Cisco this week is expected to unveil the first in a series of enterprise products designed to intelligently process video traffic in a network.
The Media Experience Engine 3000 (MXE 3000) is a processing platform that sits between an enterprise switch and router and is designed to simplify media sharing across the network by optimizing its delivery in any format for any device. It provides media conversion, real-time post production, editing, formatting, and network distribution for businesses developing targeted visual communications, Cisco says.
Wireless LAN Virtualization: Twice the Network at Half the Cost: Download nowClick to see: The Media Experience Engine 3000Video is fast becoming the killer application for networks, according to Cisco and others in the industry. IP traffic will increase sixfold globally between 2007 and 2012 — a 46% compound annual growth rate — due largely to business and consumer adoption of video, Cisco says, citing its own internal research.
Half a zettabyte — which equates to 522 billion gigabytes — will cross the global network by 2012, Cisco says.
To help smooth the delivery of video amidst all that traffic, Cisco is rolling out the MXE 3000. The product delivers the ability to transcode a single source of content so that it is playable on any device, such as an IPTV, digital sign, PC or mobile device, Cisco says.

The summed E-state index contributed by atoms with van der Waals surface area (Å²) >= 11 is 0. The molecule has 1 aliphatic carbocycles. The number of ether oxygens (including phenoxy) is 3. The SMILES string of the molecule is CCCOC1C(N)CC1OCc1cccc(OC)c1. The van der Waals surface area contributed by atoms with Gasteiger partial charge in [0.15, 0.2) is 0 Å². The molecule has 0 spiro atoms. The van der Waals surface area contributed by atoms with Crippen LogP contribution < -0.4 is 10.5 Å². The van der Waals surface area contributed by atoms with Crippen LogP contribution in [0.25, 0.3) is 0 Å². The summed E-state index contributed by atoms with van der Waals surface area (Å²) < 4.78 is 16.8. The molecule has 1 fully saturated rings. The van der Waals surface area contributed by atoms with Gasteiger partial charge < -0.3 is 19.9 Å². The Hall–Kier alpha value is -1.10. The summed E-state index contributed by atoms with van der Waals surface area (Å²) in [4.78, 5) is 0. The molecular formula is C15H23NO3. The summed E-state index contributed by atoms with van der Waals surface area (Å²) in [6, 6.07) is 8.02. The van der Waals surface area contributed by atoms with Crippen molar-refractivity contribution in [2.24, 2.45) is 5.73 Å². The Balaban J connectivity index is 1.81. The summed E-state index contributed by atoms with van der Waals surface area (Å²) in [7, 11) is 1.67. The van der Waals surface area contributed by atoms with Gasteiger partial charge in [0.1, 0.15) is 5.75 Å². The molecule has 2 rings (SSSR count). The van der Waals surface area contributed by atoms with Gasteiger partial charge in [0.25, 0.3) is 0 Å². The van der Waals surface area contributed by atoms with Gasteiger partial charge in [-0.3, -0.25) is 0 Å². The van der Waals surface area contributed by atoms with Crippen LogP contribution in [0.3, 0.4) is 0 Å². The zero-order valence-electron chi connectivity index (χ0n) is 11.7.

It also delivers real-time post production and processing capabilities such as watermarking, voice and video editing, text and image overlays and noise reduction to create broadcast quality video experiences, the company says.
“The MXE allows you to dynamically adjust resolution and codec, a key tool to enable the optimal utilization of the bandwidth available for this new traffic type,” Forrester's Dewing says
He adds that the MXE 3000, with “near wire-speed” performance, should not introduce any bottlenecks into the video-optimized network just by being another processing element in that network.
“IT operations managers are saying, ‘I've got this video stuff crossing my network, clogging things up. How do I stop it?'” Dewing says. “They don't need to find a way to turn it off; they need to find a way to support it effectively. MXE is a tool to help them manage that.”
The MXE 3000 is the first in a new line of products and technologies designed to enable enterprise users to build what Cisco calls “medianets” — networks optimized for video with intelligent processing. Cisco's business video strategy is to help enterprises implement video solutions that create visual networking experiences across multiple devices through faster delivery of content and simplified media sharing across the network.
Last month, Cisco unveiled a medianet-enabled product for service providers with the Advanced Video Services Module for the new ASR 9000 edge router.
Remote management for the MXE is available through Cisco's Remote Operations Services (ROS). ROS provides 24/7 monitoring, incident management, identification and remediation, and service-level management, Cisco says.
MXE 3000 will compete with the adaptive codec capabilities within video bridge products from Tandberg, Polycom, Radvision and other videoconferencing vendors, Dewing says. But MXE may be more advanced in its ability to transform codecs and resolutions, including that for archived content, he says.